Figures 2: The energy-harvesting controller, or EHC
With the correct power-customising circuitry, the EHC enables these devices to operate with a wide range of different power sources, including a wide variety of solar or photovoltaic (PV) cells, vibration harvesters and thermal harvesters.
Renesas is working with several companies in the field of energy harvesting to provide proof-of-concept systems that will demonstrate the benefits of these solutions. With high conversion efficiency, PV energy harvesting devices by Oxford-based Lightricity plough up to six times more power into a sensor, avoiding multiple replacements of coin cell or AAA-AA type batteries. This power boost can be used to provide greater device functionality or to reduce the physical dimensions of the complete system to only a few cm2.
Lightricity’s energy-harvesting component can provide a perpetual source of energy for power-hungry building automation air-quality sensors. An autonomous wireless CO2, temperature, light and humidity sensor perpetually performs and transmits environmental measurements every 2.5 minutes at 200lux, using only a 10cm2 PV device. Over a typical product lifetime of about 10 years, some 150 battery replacements can be avoided, making significant maintenance and battery cost-savings for the end user.
Figure 3: Kinergizer can power wireless sensors with vibration-energy harvesters
Another interesting example is harvesting energy from vibration generated by machines and motors. This is especially useful when sensors are located in inaccessible places, such as inside machines, for example. Kinergizer, based in the Netherlands, can power wireless sensors with vibration-energy harvesters, again significantly saving on costs of battery replacements. Kinergizer’s unique wide-band technology enables harvesting in a wide range of frequencies for industrial applications, including condition monitoring and asset tracking.
Enabling a new class of intelligent devices powered from energy in the environment can sense and communicate that information, partially or completely battery-free. Maybe now, with such technology, our planet can truly afford the Internet of Things.
Silicon on Thin Buried Oxide (SOTB)
Under the aegis of the Japanese government’s Low power Electronics Association and Project, or LEAP, initiative, Renesas has developed a new semiconductor process to address the problem of high-performance, small transistor structures, consuming little power, yet allowing greater peripheral integration, including on-chip memory. The process is known as Silicon on Thin Buried Oxide (SOTB), which avoids the established interdependency between process geometry and power consumption and aids in creating devices that combine the best low active current with the lowest leakage current.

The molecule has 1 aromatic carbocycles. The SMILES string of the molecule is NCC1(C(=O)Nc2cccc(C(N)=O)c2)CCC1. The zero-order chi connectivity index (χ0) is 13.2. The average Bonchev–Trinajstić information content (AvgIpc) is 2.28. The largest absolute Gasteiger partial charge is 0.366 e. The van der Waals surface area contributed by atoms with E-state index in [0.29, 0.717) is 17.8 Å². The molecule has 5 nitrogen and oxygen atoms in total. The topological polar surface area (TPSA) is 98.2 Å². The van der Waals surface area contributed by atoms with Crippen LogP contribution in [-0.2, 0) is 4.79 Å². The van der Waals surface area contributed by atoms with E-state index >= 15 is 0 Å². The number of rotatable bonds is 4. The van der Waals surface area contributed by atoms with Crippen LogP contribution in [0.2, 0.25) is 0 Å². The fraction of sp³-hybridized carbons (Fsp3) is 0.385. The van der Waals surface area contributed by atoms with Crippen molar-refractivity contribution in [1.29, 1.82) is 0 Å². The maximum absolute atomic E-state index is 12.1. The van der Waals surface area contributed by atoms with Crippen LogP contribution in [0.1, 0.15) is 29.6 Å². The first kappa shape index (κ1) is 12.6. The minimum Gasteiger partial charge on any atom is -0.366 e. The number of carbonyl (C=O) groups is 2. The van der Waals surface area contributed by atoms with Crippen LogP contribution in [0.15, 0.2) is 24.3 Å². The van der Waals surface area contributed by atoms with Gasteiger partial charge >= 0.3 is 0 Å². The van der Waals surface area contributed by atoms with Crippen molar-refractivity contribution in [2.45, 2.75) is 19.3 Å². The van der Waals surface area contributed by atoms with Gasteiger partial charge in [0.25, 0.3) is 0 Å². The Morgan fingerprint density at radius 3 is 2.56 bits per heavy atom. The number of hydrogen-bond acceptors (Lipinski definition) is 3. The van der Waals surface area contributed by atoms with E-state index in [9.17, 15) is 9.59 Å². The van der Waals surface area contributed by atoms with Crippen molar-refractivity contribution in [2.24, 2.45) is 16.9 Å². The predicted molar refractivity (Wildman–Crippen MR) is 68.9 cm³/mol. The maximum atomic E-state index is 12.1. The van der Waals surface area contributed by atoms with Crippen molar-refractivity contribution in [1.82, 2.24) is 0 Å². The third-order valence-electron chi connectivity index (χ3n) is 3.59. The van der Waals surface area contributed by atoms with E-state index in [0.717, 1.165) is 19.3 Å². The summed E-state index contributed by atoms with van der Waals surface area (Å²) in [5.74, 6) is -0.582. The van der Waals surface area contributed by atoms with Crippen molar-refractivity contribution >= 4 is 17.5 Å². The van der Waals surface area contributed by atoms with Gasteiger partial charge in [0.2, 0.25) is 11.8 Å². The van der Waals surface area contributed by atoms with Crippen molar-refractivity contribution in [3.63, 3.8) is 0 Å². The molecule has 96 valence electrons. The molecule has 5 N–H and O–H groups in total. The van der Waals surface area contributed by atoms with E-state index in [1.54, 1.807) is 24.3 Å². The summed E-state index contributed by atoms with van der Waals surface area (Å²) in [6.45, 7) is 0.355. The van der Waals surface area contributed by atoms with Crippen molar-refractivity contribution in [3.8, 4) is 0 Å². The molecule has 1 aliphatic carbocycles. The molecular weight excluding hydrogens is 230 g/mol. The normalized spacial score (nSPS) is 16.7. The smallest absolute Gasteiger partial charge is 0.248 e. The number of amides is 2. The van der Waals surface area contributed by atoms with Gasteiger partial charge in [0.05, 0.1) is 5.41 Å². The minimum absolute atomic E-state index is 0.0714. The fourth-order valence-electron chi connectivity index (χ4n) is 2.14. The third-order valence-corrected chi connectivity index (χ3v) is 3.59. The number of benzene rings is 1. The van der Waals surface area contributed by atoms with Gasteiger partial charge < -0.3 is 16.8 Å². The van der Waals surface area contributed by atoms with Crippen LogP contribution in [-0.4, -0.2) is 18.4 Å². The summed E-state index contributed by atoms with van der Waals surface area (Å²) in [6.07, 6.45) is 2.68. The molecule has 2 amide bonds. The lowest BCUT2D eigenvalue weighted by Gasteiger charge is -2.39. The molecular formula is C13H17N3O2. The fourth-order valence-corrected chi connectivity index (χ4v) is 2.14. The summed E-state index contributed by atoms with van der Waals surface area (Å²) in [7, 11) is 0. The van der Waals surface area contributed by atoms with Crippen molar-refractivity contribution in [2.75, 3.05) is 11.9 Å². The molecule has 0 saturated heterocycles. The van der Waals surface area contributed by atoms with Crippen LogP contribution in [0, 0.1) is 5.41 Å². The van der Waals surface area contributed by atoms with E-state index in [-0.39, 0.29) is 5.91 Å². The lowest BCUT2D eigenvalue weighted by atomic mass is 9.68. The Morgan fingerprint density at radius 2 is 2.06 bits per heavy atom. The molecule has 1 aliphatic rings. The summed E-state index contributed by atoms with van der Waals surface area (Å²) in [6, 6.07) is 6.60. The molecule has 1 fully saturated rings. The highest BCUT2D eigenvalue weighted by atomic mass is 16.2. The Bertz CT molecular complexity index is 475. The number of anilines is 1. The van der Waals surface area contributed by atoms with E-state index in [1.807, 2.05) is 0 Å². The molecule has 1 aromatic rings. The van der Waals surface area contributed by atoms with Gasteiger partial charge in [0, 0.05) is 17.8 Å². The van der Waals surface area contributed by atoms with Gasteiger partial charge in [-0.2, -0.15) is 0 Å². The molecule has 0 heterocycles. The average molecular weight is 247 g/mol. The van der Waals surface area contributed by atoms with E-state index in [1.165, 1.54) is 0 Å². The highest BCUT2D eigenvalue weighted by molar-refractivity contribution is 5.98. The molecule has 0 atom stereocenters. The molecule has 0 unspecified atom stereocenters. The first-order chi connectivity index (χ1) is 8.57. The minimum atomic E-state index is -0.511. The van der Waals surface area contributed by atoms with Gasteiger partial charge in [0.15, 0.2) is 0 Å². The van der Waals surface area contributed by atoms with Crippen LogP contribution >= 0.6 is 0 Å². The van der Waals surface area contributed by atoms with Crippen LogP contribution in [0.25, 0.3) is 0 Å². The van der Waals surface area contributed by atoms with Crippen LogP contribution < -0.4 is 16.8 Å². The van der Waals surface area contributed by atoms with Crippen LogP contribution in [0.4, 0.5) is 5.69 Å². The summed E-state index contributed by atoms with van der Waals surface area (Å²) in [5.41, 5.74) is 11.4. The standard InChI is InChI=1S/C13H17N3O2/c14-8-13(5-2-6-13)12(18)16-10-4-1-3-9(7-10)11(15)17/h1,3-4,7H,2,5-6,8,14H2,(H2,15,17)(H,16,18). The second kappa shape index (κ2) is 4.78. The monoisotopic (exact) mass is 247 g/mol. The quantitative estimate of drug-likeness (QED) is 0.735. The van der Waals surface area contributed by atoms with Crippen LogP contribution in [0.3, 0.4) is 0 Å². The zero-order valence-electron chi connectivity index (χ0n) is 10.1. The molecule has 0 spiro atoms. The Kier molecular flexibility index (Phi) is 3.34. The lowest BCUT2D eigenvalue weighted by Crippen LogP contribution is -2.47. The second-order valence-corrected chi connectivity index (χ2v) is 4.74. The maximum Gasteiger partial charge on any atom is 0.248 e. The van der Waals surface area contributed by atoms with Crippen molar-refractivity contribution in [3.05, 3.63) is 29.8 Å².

Semiconductor process nodes are decreasing the transistor structure widths. A typical 40nm process offers high-performance devices with high levels of peripheral integration, including large on-chip flash memories of above 2Mbytes. Operation in excess of 200MHz is not uncommon for such a process. However, while the active switching current of such a process is typically very low at around 50-100µA/MHz, the leakage current from each gate in such small structure widths is very high, resulting in extremely high standby currents, typically in the region of 10-100 µA or more.
To reduce leakage and have low current standby currents, larger process geometries are better, but they restrict the performance and the level of integration of memory and other peripherals.
So Renesas uses a hybrid silicon structure to combine the benefits of its SOTB process with existing standard bulk silicon technology. This means the new SOTB technology is applied to parts of the chip where ultra-low power consumption is required, and standard silicon for features such as the I/O ring and analogue components; see Figure 4. As a result, designers can still work with devices that have similar electrical characteristics to the existing microcontrollers they are familiar with.
Figure 4: SOTB Hybrid Structure
The figure also shows some of the benefits of the SOTB gate structure. In a traditional bulk silicon gate design, channel impurities or dopant atoms must be injected into the silicon during the manufacturing process, which enables the gate to conduct when required. The number of atoms injected into each gate is extremely hard to control accurately, so the gate characteristics are variable. This is especially the case with smaller silicon geometries as the number of atoms involved is extremely low, sometimes in the region of 100 individual atoms. This means that there can be a significant variability in the number of dopant atoms in each gate, resulting in a significant variability in the switching characteristics of each gate within the device.
The SOTB gate does not require doping – the characteristics of the gate are controlled by the extremely thin isolation layer within it. Using modern process technology, this is extremely well controlled and repeatable across the device. This means that variations between gates are much lower than with traditional bulk silicon gate design, which in turn greatly reduces the operating voltage and hence energy used for switching the gate.
The SOTB technology also allows the application of negative back bias voltage to each gate, effectively allowing the manipulation of each gate’s switching threshold, either individually or across the total device.
The new process is very promising for a new generation of microcontroller products that will combine the best qualities of both smaller geometry technologies with their high levels of integration and low active current and larger geometry, low leakage current devices.